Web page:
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What I wanted to do most of all was to dress up nice and visit a nightclub, and dance, and have fun, and mingle with beautiful strangers. I wanted a new outfit. I wanted to enjoy myself.

Somehow I’d become too serious and wound up; tightened, tightened, tight.

On Thursday evening I received my first pay in Peru.

I went to the mall and I bought Calvin Klein cologne, and I bought an expensive shirt. It is the most comfortable shirt I have worn. It was the perfect shade of blue that I searched for – that dominant shade that exaggerate my eyes. I bought black jeans and learned my waist size had dropped from 32 to 30. And then I bought red Converse sneakers. I bought everything I wanted (which was a huge chunk of my pay which has to last a month) and dressed up and went out alone.

I only knew of one nice bar in Trujillo that I’d liked, and fortunately for me there was a nightclub next to it. As soon as I walked down the stairs to the underground room across the sticky tiles to the bar I felt like I was at home in Mount Isa. The place looked like the Rish Nightclub. It was perfect. I was used to being at clubs on my own, and I used to be uncomfortable, but to get through it I just had to walk with a swagger and a smirk and watch people, and after a while I learned to enjoy it. I was the only one in the nightclub for a while and so I kept drinking, and I forgot to eat dinner, and eventually the dance floor was packed.

I am comfortable in being alone, and the best place to be alone is in the middle of a crowd, wearing a collared shirt and a smirk.

I walked to the bar the final time for another beer. The barmaid knew my order by heart. I stood back to the bar where it was best to watch the dance floor. The skills of dancing flowed more rhythmic and less disjointed than in the typical Australian nightclub.

And then something happened. There was a girl I started watching out of the corner of my eye. I’m not quite sure how it started but it felt like she was watching me when I was looking away, and I was checking her out when she had stared away. She was tall, shapely, and wore black. She looked like Rosa in Brooklyn 99. I began to make a game of it to see how obvious I could make my glances without getting caught out. Her elbow bumped mine and soon I started mimicking her movements – just casually. I would drink when she drunk. We stood side by side watching the dance floor as my smirks became grins, and soon we looked at each other, and didn’t look away.

She spoke first. I didn’t know Spanish. She didn’t know English. My phone was flat, I didn’t know my mobile number by heart, and I had no translator (I am terrible at all this, didn’t you know?) The senorita invited me to the dance floor. Many impressions have been ruined because I danced, and this time I was surrounded by latinas. She must have known I had no rhythm. Our dances were short, but we returned constantly.

“I like it,” she wrote when I apologised for my dancing. And later she said, “I like your beard.”

I have a beard? It’s strange to think that I do.

She insisted I have water and then insisted she order me a ‘safe’ taxi. “I’m not drunk,” I thought, but the number of beers had stacked up. We arranged to meet for another dance and she was dropped off at her house.

I passed out in the taxi on the way home (I know. She was wise ordering the trusted taxi) and walked into the apartment at 5am. I woke at midday with a splitting headache and a grin on my face.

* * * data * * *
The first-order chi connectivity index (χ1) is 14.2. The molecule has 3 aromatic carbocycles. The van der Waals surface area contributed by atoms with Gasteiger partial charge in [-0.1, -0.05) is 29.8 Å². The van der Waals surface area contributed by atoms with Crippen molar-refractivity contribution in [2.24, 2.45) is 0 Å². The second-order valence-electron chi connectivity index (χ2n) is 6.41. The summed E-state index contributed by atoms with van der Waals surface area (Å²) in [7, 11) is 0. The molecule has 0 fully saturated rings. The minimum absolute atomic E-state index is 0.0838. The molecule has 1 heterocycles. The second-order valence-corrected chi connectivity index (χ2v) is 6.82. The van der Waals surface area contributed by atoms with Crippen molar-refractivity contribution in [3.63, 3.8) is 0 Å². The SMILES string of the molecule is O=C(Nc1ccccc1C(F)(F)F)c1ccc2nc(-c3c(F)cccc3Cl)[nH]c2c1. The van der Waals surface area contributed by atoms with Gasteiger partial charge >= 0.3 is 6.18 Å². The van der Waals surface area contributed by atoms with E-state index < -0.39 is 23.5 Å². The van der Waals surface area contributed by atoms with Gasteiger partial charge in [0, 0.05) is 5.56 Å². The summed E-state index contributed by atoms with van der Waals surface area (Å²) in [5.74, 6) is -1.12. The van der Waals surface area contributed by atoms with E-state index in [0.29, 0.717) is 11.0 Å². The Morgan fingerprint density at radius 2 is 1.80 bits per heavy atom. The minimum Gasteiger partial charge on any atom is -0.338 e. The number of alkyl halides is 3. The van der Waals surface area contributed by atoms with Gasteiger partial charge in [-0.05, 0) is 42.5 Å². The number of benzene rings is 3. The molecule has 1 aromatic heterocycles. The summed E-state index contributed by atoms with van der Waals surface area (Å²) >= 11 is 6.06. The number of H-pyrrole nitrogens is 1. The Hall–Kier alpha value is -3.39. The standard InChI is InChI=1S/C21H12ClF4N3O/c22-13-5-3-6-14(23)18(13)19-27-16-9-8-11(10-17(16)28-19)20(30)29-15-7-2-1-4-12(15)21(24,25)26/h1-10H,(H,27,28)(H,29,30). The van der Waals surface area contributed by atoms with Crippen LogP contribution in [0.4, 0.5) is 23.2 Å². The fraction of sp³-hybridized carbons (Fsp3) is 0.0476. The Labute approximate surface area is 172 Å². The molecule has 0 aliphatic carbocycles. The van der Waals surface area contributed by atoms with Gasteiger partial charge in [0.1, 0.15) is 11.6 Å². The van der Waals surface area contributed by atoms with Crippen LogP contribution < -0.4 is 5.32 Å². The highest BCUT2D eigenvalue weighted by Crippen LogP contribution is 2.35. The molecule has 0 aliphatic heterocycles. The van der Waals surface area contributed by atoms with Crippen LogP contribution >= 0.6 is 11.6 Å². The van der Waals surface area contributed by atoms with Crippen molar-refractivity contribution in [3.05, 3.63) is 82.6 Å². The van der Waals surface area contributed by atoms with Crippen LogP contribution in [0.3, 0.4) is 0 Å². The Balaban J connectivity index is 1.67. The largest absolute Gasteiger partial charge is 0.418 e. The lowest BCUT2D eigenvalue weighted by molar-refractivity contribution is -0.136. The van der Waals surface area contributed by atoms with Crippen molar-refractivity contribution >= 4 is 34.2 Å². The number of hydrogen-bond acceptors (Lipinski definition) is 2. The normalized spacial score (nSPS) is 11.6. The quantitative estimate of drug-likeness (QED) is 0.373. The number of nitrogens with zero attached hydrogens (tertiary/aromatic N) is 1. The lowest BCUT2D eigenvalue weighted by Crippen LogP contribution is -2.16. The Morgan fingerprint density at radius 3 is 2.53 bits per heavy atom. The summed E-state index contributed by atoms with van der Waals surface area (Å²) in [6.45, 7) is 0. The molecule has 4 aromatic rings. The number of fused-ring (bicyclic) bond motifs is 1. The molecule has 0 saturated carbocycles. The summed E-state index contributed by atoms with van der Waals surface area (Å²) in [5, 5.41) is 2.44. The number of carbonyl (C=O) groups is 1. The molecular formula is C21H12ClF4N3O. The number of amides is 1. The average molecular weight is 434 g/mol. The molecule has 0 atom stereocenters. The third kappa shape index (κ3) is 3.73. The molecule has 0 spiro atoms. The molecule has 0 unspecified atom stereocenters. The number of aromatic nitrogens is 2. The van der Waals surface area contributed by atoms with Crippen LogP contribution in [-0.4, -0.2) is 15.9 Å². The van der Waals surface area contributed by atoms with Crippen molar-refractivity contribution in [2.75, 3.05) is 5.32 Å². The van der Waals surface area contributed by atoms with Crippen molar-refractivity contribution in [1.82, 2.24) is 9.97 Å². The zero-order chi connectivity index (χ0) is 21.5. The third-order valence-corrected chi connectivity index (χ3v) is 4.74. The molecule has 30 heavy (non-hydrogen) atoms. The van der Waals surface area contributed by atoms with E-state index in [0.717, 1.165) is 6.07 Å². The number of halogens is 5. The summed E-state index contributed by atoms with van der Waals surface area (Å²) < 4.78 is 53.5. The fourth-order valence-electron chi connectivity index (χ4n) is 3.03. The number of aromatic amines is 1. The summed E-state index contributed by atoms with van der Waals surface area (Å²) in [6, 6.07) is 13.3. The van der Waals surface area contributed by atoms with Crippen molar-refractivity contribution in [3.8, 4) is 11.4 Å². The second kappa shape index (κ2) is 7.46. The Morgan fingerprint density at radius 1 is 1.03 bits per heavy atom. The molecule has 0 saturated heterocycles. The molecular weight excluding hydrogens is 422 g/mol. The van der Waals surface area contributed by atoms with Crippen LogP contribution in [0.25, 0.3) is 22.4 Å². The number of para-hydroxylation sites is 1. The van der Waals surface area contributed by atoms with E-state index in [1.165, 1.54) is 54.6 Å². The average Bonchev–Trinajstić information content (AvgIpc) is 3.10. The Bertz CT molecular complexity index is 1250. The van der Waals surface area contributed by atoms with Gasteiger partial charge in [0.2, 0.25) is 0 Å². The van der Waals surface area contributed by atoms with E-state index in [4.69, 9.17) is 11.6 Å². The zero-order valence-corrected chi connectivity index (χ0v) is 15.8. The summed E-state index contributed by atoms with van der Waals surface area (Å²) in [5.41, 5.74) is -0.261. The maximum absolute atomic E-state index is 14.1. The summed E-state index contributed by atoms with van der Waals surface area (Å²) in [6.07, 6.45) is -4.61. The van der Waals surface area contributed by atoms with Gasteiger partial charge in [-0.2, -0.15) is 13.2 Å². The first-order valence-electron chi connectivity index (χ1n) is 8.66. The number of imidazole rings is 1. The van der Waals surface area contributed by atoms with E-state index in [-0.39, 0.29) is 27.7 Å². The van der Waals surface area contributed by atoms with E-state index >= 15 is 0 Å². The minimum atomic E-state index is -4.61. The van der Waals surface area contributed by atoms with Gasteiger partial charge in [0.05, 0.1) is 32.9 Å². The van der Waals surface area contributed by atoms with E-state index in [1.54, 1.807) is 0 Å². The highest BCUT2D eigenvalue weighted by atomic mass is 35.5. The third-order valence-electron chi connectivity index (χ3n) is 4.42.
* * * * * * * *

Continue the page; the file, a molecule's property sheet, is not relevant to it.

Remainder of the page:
Trujillo

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Photo: Adriaan Bornman.

My friends and I arrived in Trujillo by bus early this morning. The principal of the school we aim to work at greeted us at the bus station and took us to our hotel.

I’m feeling good after the 12 hour trip (or however long it was). I brought sleeping pills. I popped in one of those babies when the TV was loud (in Spanish) and went to la la land. And when I woke up I was….let’s just say, relaxed.

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Connected to the internet and already blogging! Photo: Lutie Van Den Berg. 

We are in the central business district, and as we arrived I saw the sign directing to the Chan Chan – an ancient city that is world heritage listed. There’s old churches and fountains, and probably museums.

 

I was excited when I passed a book store, and I couldn’t get it out of my head. I had to leave the others when we gravitated by a McDonalds (in two hours time the lunch menu will be available) because I needed books! Books! They called to me.

All the books called to me in Spanish, it seems. My heart broke a little, just a little, as I stood in that dusty book store with the covers all illegible to me. I shouldn’t have been surprised, and I wasn’t really, but I stood there, and among these books, in this store with that slight book smell, I could close my eyes, breathe in, and smile.

….

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Don’t judge us! But then we gorged on McDonalds. And it tasted like home, mostly. I had a double quarter pounder and the buns tasted different, and the meat had a slightly different aftertaste, but it was the little things that were perfect. The pickles and the sauce and the flavour were good.

I even was able to replace the coke with Inca Kola. I wish we had Inca Kola at home. It’s even better than Mountain Dew and since that’s my favourite drink I don’t make the claim lightly.

I know it seems wrong in a way to come here and eat McDonalds. Yet McDonalds is much a part of this culture as it might be in ours. Sometimes you miss the details of home and need that crutch.